A woman stands in a field of juniper underneath a deep blue sky with white clouds
Molly Cummings collects alligator juniper berries for her WildBark gin in the Davis Mountains.

It’s a late October morning in the Davis Mountains of West Texas, and Molly Cummings is atop a scaffold, foraging alligator juniper berries from a wild tree. With her feed bag over her shoulder, she gently grasps the branches, relieving them of their fragrant dusky green fruit. Her day’s haul—between two and 10 pounds—should be enough to produce one batch of her WildBark West Texas Dry Gin.

Hands holding a collection Cummings, a University of Texas biology professor, founded Austin-based WildGins Co. in 2019. The spirits company produces two gins, WildBark and WildJune, which are both distilled from rye and malted barley and infused with juniper berries native to the Davis Mountains. “I knew that we have eight species of juniper in Texas, and I really wanted to create a product that used our native berries,” she says. “Gin allows me to go on a foraging adventure in the mountains, but I also find it the most botanically interesting spirit. I feel a little bit like a pioneer when I’m out there harvesting.”

Most gin distillers use common juniper, which has one of the most diverse geographic ranges of any woody plant. Juniper is what gives gin its signature piney, herbaceous flavor, although there are different styles of gin. London Dry is the best known (think Tanqueray or Bombay Sapphire) and is notable for its juniper-forward profile. Other traditional styles may have a predominant citrus flavor or sweeter profile. New styles like Japanese and Western make use of indigenous ingredients to create distinctive regional tastes.

When doing research and development for WildBark, Cummings traveled around Texas foraging different species of juniper. A fellow scientist told her where to find alligator juniper, also known as checkerbark, which grows above approximately 6,000 feet in the Davis Mountains. While she was collecting alligator juniper berries, she found another type of juniper that wouldserve as the backbone for WildJune.

The plant, red berry juniper, is a rare species mainly found in parts of West Texas and the Panhandle, with the richest concentration in the Davis Mountains. It possesses juicy, sweet, and fragrant berries, which are combined with 10 other botanicals including white pepper, hops, angelica, and cinnamon to make WildJune.

Cummings forages exclusively on private land from August through the fall in partnership with several landowners near Fort Davis and Marathon. “It’s an amazing community out there,” she says. “They’ve really adopted me as their own and are proud that I’m making something so distinctive and indicative of where they live. They know it’s a very special place.”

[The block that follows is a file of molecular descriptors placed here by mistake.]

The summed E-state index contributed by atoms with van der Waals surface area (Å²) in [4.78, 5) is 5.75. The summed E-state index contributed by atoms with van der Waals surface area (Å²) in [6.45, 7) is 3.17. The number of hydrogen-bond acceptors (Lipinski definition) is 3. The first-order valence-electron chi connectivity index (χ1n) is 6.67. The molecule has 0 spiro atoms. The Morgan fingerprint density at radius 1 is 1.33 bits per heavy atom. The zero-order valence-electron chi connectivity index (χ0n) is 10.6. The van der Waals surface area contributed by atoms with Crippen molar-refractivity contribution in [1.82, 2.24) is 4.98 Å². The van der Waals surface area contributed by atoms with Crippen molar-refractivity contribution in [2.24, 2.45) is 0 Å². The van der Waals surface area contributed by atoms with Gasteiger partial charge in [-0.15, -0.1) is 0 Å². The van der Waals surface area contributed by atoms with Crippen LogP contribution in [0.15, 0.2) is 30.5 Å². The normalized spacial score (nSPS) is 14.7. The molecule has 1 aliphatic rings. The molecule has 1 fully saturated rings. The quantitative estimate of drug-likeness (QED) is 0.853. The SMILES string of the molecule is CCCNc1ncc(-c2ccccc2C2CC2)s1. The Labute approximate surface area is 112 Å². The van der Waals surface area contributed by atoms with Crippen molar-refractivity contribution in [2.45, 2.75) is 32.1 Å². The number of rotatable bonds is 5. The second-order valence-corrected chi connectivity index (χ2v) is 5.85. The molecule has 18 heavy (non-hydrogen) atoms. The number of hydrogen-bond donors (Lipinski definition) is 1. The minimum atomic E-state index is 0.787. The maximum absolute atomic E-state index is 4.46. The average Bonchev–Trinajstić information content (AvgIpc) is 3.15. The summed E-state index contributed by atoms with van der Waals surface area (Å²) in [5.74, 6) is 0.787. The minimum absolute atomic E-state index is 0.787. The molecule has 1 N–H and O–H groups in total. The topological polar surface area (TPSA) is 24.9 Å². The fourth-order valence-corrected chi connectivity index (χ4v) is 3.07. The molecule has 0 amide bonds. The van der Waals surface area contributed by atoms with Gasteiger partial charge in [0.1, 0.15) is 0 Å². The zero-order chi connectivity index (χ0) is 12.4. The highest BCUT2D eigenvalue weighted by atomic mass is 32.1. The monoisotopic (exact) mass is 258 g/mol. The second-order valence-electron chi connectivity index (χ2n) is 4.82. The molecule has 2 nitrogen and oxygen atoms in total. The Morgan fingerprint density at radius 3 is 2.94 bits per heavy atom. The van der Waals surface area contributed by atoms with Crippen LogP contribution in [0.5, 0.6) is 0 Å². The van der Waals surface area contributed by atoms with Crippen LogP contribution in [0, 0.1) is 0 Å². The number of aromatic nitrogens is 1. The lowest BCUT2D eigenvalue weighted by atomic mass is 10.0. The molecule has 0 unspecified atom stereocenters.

Every bottle of WildGins lists the nickname of the tree that was used for the batch. “To my knowledge, WildGins are the only single-sourced spirits in the world,” Cummings says. “It’s a whole different level of regionality.”

Find WildGins at your local liquor retailer or visit wildgins.com

A bottle of WildGin next to a martini glass filled with a drink

Legit Texas Quarantini

This cocktail combines WildBark, a London Dry-style gin, with Cummings’ new product, a novel “cocktail enhancer” called Wild LB&J. The cocktail enhancer combines extracts of wild alligator juniper and lemon balm, which are purported to have antiviral and antibacterial properties.
Makes 1 cocktail.

Ingredients:

  • 2 ounces WildBark
  • West Texas Dry Gin
  • 1 ounce Wild LB&J Cocktail Enhancer
  • Plain sparkling water of choice
  • Basil leaf, for garnish

Directions:

Pour gin and cocktail enhancer over ice into a rocks glass. Top with a splash of your favorite brand of sparkling water. Stir well. Garnish with a basil leaf.

From the November 2020 issue
The December 2020 issue of Texas Highways Magazine


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The December 2020 issue of Texas Highways Magazine


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The December 2020 issue of Texas Highways Magazine


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